The season for citrus from overseas will come to an end in the coming weeks - the last shipments left South Africa for Europe the week before last (September 12) and will be marketed until mid-October. We spoke to Sven Stahmer, KÖLLA Group's citrus import specialist, about the season. Even after 27 years of working in the sector, he still considered this season to be exceptional.
Due to the continuing good demand for citrus fruits from overseas, the season will end earlier than in other years. "Looking back, it was a good season, with high demand and good prices. But it was also a very intensive season," said Stahmer.
Sven Stahmer in the production area
South Africa significantly increases orange exports
"The early Navel varieties from South Africa got color early this season and were also of very good quality. Therefore, the export volume of Navel oranges to Europe was significantly higher than last year," comments Stahmer.
The Valencia varieties had fewer small calibers, which in turn are needed for the packing programs. "The drought had a negative impact on many farms, especially in northern South Africa. After the drought, there was again a lot of precipitation. This, together with the fact that many trees were bearing less fruit, made the oranges grow much thicker. Thus the proportion of thicker oranges was much higher than in other years and the boxes were filled faster. This was one of the reasons why the overall export volume could be increased. On the other hand, the shortage of smaller fruits continued throughout the season, which in turn led to historically high prices. The consistently high quality of South African citrus fruits was of course also helpful. "Many producers in northern South Africa ended this year's season up to five weeks earlier than in normal years. It is also thanks to this circumstance that there was never "too much" merchandise on the market," Stahmer states.
The Corona virus was of course also a problem in South Africa: "Fields and packing houses could only be operated with half the workforce. Initially, there were bottlenecks in the containers that still had to be returned from Asia to South Africa. In addition, the ports were also temporarily overstretched, which led to backlogs at the shipping companies". This caused massive logistical problems and many delays: "In some cases, the goods were on the road two weeks longer than usual. As a result, there were never enough oranges in Europe and volumes were always in short supply. The corona virus and the associated high global demand for vitamin C had a positive influence on the demand for citrus fruits, worldwide, and was another reason for South Africa's increased exports," the specialist continues.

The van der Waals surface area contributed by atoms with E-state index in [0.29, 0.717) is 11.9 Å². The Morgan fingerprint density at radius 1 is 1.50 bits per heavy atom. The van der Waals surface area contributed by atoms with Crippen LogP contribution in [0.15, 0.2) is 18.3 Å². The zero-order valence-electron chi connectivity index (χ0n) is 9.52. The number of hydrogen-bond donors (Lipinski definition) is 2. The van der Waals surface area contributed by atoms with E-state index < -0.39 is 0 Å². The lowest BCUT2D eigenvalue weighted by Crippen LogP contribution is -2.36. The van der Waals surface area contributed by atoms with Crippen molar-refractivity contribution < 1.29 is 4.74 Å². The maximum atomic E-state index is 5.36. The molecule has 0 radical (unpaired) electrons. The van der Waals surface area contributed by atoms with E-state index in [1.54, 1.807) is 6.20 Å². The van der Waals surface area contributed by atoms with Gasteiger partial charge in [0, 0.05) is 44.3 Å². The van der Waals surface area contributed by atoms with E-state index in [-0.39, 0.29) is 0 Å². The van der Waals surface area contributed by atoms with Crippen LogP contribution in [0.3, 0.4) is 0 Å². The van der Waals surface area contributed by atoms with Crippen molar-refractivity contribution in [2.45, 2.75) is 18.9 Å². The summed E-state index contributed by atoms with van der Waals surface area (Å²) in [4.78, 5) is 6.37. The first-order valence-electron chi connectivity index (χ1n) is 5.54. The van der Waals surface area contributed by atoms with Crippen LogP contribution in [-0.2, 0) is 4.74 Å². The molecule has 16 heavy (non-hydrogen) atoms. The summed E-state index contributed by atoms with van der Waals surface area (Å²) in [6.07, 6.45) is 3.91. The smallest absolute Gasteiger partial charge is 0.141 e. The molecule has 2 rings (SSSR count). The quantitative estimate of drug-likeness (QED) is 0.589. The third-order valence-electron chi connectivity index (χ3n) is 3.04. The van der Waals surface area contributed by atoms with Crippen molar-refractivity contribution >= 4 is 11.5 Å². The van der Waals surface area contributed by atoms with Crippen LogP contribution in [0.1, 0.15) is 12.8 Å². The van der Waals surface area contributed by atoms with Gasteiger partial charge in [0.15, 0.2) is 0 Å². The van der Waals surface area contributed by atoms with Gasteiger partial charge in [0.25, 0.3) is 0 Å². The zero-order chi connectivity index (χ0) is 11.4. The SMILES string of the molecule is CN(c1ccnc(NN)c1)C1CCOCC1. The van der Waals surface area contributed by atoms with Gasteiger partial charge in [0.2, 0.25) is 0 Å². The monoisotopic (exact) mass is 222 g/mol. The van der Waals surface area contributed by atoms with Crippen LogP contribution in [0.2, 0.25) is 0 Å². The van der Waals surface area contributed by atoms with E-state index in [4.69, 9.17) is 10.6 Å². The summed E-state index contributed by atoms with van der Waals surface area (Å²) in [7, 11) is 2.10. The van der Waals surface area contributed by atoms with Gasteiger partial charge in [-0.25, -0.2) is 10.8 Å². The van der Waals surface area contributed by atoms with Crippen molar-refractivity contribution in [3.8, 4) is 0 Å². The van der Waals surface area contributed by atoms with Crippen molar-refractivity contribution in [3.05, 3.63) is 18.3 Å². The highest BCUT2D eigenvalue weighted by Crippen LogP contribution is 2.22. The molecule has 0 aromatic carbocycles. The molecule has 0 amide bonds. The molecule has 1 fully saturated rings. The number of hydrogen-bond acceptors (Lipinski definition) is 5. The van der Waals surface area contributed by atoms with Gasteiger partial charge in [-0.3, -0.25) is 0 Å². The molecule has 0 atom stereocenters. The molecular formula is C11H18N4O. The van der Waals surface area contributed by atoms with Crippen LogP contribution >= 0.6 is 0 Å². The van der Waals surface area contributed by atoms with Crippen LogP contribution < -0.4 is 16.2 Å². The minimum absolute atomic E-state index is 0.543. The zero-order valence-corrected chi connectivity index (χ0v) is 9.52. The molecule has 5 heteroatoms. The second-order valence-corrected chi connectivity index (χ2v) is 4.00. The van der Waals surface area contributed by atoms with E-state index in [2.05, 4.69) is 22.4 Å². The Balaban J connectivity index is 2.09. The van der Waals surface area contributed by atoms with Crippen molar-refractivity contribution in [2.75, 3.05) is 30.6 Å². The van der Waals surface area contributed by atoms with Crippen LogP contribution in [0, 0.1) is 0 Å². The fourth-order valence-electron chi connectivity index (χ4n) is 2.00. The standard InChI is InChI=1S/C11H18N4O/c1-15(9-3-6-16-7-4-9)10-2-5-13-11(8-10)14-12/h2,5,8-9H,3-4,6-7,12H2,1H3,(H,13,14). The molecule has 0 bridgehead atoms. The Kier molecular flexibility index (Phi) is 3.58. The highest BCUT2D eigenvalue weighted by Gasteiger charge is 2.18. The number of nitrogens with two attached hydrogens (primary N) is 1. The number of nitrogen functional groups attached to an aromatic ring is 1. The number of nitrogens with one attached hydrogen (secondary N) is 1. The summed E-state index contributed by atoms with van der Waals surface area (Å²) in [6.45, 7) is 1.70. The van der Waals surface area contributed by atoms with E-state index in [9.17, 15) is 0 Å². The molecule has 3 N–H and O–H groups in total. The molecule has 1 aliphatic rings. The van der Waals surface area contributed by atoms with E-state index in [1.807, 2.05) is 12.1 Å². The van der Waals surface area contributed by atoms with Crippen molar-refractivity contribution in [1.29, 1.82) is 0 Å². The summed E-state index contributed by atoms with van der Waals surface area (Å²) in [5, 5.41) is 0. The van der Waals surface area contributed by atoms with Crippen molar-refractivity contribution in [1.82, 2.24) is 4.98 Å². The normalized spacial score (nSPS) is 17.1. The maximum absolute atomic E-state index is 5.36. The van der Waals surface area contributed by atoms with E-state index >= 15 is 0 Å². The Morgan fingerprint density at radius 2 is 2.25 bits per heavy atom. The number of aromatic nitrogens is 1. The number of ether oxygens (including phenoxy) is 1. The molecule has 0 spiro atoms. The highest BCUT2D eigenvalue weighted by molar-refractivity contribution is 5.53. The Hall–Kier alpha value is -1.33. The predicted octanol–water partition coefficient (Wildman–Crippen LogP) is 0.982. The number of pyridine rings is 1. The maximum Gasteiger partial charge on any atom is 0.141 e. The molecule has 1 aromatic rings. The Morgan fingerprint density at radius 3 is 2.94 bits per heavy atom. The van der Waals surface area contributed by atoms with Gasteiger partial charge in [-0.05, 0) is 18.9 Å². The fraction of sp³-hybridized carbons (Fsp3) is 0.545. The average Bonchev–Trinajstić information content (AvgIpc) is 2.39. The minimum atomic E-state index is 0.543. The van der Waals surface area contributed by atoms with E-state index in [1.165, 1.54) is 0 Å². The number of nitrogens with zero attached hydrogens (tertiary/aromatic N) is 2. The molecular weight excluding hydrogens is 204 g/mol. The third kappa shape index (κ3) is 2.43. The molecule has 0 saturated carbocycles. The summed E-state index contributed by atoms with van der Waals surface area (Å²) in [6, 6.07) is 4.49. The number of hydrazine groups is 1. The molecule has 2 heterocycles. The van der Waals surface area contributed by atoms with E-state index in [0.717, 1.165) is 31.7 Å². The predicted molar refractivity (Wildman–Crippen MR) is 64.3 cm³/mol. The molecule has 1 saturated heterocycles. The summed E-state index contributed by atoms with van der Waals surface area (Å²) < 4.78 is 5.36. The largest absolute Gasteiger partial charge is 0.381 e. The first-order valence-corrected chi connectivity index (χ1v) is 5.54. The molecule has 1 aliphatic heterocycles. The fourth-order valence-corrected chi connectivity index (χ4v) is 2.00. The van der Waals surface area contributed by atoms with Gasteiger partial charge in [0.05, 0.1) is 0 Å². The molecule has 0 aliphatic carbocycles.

Shortages of Argentine lemons have made themselves felt
At the beginning of the season, in June, there was an oversupply of lemons. "Spain was still on the market with lemons for a long time, but at the same time goods from South Africa and Argentina were added in significant quantities, as the buyers in Asia were able to import much less at that time due to corona. When Argentina had to stop exports to the EU, the situation eased for the time being. But now in September the wind has already changed again, ships were delayed and goods are therefore missing," explains Sven Stahmer. All in all, South Africa has exported a much larger quantity of lemons to Europe than in the previous year.
In general, the expert Stahmer sees a trend in lemons towards an earlier switch to overseas goods: "Many of our customers are prepared to switch to the Eureka variety at the beginning of the overseas season. Earlier than in previous years."
Positive season for grapefruit and soft citrus
"Two years ago, the grapefruit season was difficult due to low demand combined with high export volumes. Last year, demand developed much more positively, although I was really very satisfied with this season. Prices were stable throughout and increased towards the end of the season. In the meantime there are hardly any goods left on the market," Stahmer said. The export volume from South Africa to Europe has fallen slightly compared to the previous year, as the Asian market has seen a significant increase in demand.
Soft citrus production has grown significantly in South Africa. "This will have a massive impact on the market in the coming years," the expert fears. "We had already expected a glut this year, but despite the export growth of approx. 34% to Europe, this has yet to happen".
Citrus fruit growth
So, all in all, it was a very turbulent season for overseas citrus. "Thanks to the very close relations with our producers and the permanent presence of our employee on site, we have succeeded in implementing programs agreed with our customers with a good standard of quality," adds the manager. In the long term, there is a trend to be observed on the market: "Citrus fruits are becoming more and more popular in Germany in summer as well. I see a similar development in Scandinavia and the Baltic region. Every year there is more demand in the warm season - a trend that will continue."
For more information:
KÖLLA Overseas B.V.
NL-5928 RH Venlo
T +49 (2131) 66 13 223/224
M +49 162 412 5998